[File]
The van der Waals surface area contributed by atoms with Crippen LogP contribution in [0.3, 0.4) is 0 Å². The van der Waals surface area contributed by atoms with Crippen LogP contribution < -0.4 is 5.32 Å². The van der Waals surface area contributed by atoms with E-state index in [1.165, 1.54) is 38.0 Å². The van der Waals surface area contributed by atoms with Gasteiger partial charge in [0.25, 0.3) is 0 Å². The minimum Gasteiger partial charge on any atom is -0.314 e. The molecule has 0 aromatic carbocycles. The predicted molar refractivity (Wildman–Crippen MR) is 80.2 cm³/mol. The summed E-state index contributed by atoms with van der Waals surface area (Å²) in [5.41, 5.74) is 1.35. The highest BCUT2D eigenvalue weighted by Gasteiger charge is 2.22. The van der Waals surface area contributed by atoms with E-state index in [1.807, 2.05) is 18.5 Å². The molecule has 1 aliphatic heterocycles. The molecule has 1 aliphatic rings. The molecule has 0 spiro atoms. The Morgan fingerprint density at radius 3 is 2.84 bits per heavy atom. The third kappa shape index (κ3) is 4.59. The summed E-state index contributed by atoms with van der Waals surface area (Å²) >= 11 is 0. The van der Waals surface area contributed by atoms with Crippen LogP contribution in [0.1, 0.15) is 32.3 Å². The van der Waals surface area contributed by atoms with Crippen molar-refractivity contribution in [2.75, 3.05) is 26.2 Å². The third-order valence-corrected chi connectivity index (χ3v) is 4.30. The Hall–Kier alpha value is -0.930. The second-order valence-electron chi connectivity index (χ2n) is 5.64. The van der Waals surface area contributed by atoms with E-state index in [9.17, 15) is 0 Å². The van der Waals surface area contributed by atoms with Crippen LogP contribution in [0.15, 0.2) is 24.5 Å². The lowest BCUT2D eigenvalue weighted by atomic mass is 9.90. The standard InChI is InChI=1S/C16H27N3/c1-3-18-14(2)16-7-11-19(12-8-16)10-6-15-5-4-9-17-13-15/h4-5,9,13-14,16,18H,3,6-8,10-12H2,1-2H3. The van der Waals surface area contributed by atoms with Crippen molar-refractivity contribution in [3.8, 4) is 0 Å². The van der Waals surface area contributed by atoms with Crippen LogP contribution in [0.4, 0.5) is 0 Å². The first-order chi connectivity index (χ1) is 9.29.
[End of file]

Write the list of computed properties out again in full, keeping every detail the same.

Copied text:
The van der Waals surface area contributed by atoms with Crippen LogP contribution in [0.3, 0.4) is 0 Å². The van der Waals surface area contributed by atoms with Crippen LogP contribution < -0.4 is 5.32 Å². The van der Waals surface area contributed by atoms with E-state index in [1.165, 1.54) is 38.0 Å². The van der Waals surface area contributed by atoms with Gasteiger partial charge in [0.25, 0.3) is 0 Å². The minimum Gasteiger partial charge on any atom is -0.314 e. The molecule has 0 aromatic carbocycles. The predicted molar refractivity (Wildman–Crippen MR) is 80.2 cm³/mol. The summed E-state index contributed by atoms with van der Waals surface area (Å²) in [5.41, 5.74) is 1.35. The highest BCUT2D eigenvalue weighted by Gasteiger charge is 2.22. The van der Waals surface area contributed by atoms with E-state index in [1.807, 2.05) is 18.5 Å². The molecule has 1 aliphatic heterocycles. The molecule has 1 aliphatic rings. The molecule has 0 spiro atoms. The Morgan fingerprint density at radius 3 is 2.84 bits per heavy atom. The third kappa shape index (κ3) is 4.59. The summed E-state index contributed by atoms with van der Waals surface area (Å²) >= 11 is 0. The van der Waals surface area contributed by atoms with Crippen LogP contribution in [0.1, 0.15) is 32.3 Å². The van der Waals surface area contributed by atoms with Crippen molar-refractivity contribution in [2.75, 3.05) is 26.2 Å². The third-order valence-corrected chi connectivity index (χ3v) is 4.30. The Hall–Kier alpha value is -0.930. The second-order valence-electron chi connectivity index (χ2n) is 5.64. The van der Waals surface area contributed by atoms with E-state index in [9.17, 15) is 0 Å². The van der Waals surface area contributed by atoms with Crippen LogP contribution in [0.15, 0.2) is 24.5 Å². The lowest BCUT2D eigenvalue weighted by atomic mass is 9.90. The standard InChI is InChI=1S/C16H27N3/c1-3-18-14(2)16-7-11-19(12-8-16)10-6-15-5-4-9-17-13-15/h4-5,9,13-14,16,18H,3,6-8,10-12H2,1-2H3. The van der Waals surface area contributed by atoms with Crippen molar-refractivity contribution in [3.8, 4) is 0 Å². The van der Waals surface area contributed by atoms with Crippen LogP contribution in [0.4, 0.5) is 0 Å². The first-order chi connectivity index (χ1) is 9.29.